FIFA officials were bribed into awarding the 2018 and 2022 World Cups to Russia and Qatar, alleges a US Justice Department Indictment.
Both countries were awarded their respective World Cups in December 2010.
According to a newly-published US Justice Department document, evidence has been found that high-ranking FIFA officials were offered and/or received bribes for their votes.
The original subjects of the indictment are former Fox executives Carlos Martinez and Hernan Lopez who are accused of offering kickbacks for the broadcasting rights to the Copa Libertadores.
But the investigation unearthed some other gems.
The indictment states:
Several executive committee members were offered or received bribes in connection with their votes.
For example, the defendant Ricardo Teixeira, Nicolas Leoz and Co-Conspirator# 1 were offered and received bribe payments in exchange for their votes in favor of Qatar to host the 2022 World Cup.
In addition, the defendant Jack Warner was promised and received bribe payments totaling [sic] $5 million and Rafael Salguero was promised a $1 million bribe in exchange for their votes in favor [sic] of Russia to host the 2018 World Cup.
Teixeira is a former Brazilian Football Confederation president who was banned from football for life in 2019 for accepting bribes between 2006 and 2012.
Leoz was a former president of the South American confederation CONMEBOL who died in 2019 at the age of 90. At the time of his death he'd been under house arrest in Paraguay fighting extradition to the United States in connection with this case.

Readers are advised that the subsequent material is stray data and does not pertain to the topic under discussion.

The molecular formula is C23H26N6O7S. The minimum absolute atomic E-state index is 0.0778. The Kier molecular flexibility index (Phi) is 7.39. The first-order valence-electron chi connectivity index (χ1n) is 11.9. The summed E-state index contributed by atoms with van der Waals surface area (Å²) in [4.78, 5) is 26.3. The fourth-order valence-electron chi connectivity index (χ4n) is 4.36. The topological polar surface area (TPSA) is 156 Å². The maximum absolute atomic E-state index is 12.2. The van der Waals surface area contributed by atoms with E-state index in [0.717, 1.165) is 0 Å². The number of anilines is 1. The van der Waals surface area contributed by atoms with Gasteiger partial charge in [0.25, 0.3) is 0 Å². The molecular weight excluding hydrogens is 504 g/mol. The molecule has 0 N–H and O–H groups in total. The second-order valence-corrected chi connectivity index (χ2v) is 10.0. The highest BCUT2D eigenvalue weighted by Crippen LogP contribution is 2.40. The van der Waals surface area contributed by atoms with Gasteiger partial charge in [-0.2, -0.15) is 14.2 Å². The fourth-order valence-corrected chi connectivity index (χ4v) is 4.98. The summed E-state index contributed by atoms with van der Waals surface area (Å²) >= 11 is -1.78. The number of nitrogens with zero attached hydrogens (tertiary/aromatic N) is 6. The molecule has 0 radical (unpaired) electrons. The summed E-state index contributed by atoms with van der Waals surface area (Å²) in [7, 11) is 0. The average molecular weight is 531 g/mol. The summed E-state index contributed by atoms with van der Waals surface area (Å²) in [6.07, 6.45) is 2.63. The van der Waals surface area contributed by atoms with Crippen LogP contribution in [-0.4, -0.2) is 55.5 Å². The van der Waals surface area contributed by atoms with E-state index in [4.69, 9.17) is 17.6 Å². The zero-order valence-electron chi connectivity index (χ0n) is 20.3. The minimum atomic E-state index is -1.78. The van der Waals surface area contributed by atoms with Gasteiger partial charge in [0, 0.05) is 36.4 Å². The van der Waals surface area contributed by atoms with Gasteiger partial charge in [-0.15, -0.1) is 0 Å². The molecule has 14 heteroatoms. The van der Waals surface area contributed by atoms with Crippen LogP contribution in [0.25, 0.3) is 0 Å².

Warner is a former FIFA vice-president who was banned for life from the game in 2015 for committing "many and various acts of misconduct continuously and repeatedly" according to FIFA's ethics committee.
In 2016, Salguero - a former Guatemalan official - who served on FIFA’s executive committee, pled guilty to multiple corruption charges.
The awarding of the World Cups to Russia and Qatar in 2010 caused surprise and much suspicion.
Russia beat bids from England, a joint bid by Spain and Portugal and a joint bid by the Netherlands and Belgium.
While Qatar saw off competition from The United States, Japan, South Korea and Australia.
The Justice Dept. document adds that "In or about and between November 2010 and April 2011, the defendant Jack Warner received a total of approximately $5 million, via more than two dozen separate wire transfers, to an account he controlled at Republic Bank in Trinidad and Tobago in the name of the CFU."
The findings are likely to raise more questions of Qatar's suitability for hosting next year's World Cup.